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From Mark Eggers <its_toas...@yahoo.com>
Subject Re: Javamail exception in tomcat 7.0.11
Date Tue, 19 Jun 2012 17:39:49 GMT
----- Original Message -----

> From: Kiran Badi <kiran@poonam.org>
> To: users@tomcat.apache.org
> Cc: 
> Sent: Tuesday, June 19, 2012 7:40 AM
> Subject: Re: Javamail exception in tomcat 7.0.11
> 
> On 6/19/2012 11:23 AM, Tim Watts wrote:
>>>  I have send mail servlet, which looks something like below,
>>>  >  >  protected void doPost(HttpServletRequest request, 
> HttpServletResponse
>>>  >  response) throws ServletException, IOException {
>>>  >           String emailRecipient = 
> request.getParameter("name");
>>>  >        //   String emailRecipient = "xxx";
>>>  >            try {
>>>  >                Message msg = new MimeMessage(this.session);
>>  Looks like your mail session isn't getting initialized properly and you
>>  left out that piece of the puzzle.  How&  where does 
> 'this.session' get
>>  set?
>> 
>> 
> This was the real issue.Caught the exception now and could see the root cause 
> now and fixed it.Eureka you guys are genius and eye  for detail.
> 
> One more suggestion I need, I had mail.jar/mailapi.jar/pop3.jar/smtp.jar all 
> over, they were in project library, tomcat lib and I remove all those reference 
> and had just mail.jar in tomcat lib,bounced the server many times and only after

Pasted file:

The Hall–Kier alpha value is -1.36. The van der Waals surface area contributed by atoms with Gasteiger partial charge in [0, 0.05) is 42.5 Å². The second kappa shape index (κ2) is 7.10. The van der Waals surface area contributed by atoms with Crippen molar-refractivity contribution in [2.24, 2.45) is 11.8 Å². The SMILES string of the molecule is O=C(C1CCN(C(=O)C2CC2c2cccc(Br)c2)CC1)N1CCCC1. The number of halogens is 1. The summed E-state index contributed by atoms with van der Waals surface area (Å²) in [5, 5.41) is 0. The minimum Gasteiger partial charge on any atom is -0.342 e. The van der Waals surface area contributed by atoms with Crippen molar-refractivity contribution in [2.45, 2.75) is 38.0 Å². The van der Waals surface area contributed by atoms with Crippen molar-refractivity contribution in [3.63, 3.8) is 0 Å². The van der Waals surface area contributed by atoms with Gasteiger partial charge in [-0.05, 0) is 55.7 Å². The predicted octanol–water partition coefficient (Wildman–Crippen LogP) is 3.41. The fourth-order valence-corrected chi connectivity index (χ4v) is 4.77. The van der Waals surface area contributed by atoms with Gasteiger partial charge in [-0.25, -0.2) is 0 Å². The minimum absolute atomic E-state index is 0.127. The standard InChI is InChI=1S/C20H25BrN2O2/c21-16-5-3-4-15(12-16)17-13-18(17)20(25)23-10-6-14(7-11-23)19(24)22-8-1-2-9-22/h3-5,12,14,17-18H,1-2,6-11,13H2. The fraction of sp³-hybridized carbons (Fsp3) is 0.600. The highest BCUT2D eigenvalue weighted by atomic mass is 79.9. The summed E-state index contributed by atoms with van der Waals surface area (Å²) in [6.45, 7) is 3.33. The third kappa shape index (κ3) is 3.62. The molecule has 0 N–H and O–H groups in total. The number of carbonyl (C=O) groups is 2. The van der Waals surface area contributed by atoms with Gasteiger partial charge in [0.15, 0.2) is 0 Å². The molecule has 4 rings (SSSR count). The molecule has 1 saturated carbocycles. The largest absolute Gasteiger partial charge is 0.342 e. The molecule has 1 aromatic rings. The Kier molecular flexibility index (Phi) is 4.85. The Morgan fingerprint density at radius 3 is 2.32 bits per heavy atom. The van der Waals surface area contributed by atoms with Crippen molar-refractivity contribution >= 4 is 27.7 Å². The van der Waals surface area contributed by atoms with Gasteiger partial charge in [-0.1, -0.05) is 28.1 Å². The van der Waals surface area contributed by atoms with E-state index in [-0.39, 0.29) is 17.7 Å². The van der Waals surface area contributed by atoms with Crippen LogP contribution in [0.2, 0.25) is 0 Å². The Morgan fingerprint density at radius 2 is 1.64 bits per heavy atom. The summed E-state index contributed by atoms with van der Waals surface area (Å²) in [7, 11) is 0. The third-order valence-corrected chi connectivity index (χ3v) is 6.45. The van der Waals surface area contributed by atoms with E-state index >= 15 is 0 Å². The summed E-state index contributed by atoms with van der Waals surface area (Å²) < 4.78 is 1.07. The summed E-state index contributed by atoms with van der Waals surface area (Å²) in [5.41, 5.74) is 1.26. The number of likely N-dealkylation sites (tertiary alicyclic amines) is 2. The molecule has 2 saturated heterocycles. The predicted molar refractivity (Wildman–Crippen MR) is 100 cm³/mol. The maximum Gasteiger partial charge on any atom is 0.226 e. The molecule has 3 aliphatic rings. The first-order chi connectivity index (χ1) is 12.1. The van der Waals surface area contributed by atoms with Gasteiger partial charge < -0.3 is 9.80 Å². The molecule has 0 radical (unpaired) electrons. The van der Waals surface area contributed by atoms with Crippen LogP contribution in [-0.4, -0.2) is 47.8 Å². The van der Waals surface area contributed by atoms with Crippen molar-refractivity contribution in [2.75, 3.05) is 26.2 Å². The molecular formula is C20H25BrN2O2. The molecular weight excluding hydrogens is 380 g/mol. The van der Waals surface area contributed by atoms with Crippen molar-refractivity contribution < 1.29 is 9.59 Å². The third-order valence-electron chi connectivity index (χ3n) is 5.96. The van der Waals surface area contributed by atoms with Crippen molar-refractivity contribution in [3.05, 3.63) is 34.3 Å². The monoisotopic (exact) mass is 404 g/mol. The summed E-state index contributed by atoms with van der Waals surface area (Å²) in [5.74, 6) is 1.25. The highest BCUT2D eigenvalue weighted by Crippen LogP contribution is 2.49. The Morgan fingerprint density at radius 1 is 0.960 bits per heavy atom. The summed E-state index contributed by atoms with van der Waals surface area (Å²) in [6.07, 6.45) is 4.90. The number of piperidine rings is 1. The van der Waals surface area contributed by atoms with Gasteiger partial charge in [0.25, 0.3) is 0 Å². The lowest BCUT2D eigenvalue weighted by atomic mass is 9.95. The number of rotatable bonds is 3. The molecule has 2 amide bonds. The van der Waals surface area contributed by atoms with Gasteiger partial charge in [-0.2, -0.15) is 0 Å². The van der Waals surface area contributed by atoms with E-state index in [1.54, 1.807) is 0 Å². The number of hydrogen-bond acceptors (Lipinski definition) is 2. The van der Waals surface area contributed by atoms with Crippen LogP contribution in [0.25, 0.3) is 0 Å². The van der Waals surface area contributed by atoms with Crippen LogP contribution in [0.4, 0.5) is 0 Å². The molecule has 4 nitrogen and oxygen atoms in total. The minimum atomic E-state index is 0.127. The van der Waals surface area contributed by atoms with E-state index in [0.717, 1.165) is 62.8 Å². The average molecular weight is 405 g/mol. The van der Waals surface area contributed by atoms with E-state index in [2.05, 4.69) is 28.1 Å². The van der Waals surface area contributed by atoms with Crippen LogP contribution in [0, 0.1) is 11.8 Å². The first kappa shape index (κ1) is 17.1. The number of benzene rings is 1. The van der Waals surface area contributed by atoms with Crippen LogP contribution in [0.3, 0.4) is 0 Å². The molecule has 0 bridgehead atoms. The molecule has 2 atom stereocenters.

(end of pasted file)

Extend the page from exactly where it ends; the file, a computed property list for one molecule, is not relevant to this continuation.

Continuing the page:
> that I managed to make this work.
> 
> How do you remove safely all reference without impacting the server or your 
> build script ? Do you just comment out the reference of jars or your physically 
> remove them from the folder ?
> Now a days quite often my build fails if I remove or other jars,so want to learn 
> this trick as well.


If I remember correctly, you're using NetBeans. There are at least two ways of removing the
JAR from the packaging without impacting your project.

If you're using the NetBeans standard build mechanism:

1. Go to Project->Properties->Libraries
2. Uncheck the 'Package' checkbox next to the JAR that should not be included

If you're using Maven with NetBeans:

1. Go into pom.xml
2. Add a <scope>provided</scope> to each dependency that is provided

Note that if you associate a Tomcat server with your project on your development system and
that Tomcat server has the JAR files, they should already show up in your build path. I've
not extensively tested this, but just looking at a project they seem to be there (for me,
some JDBC drivers).

. . . . just my two cents.
/mde/

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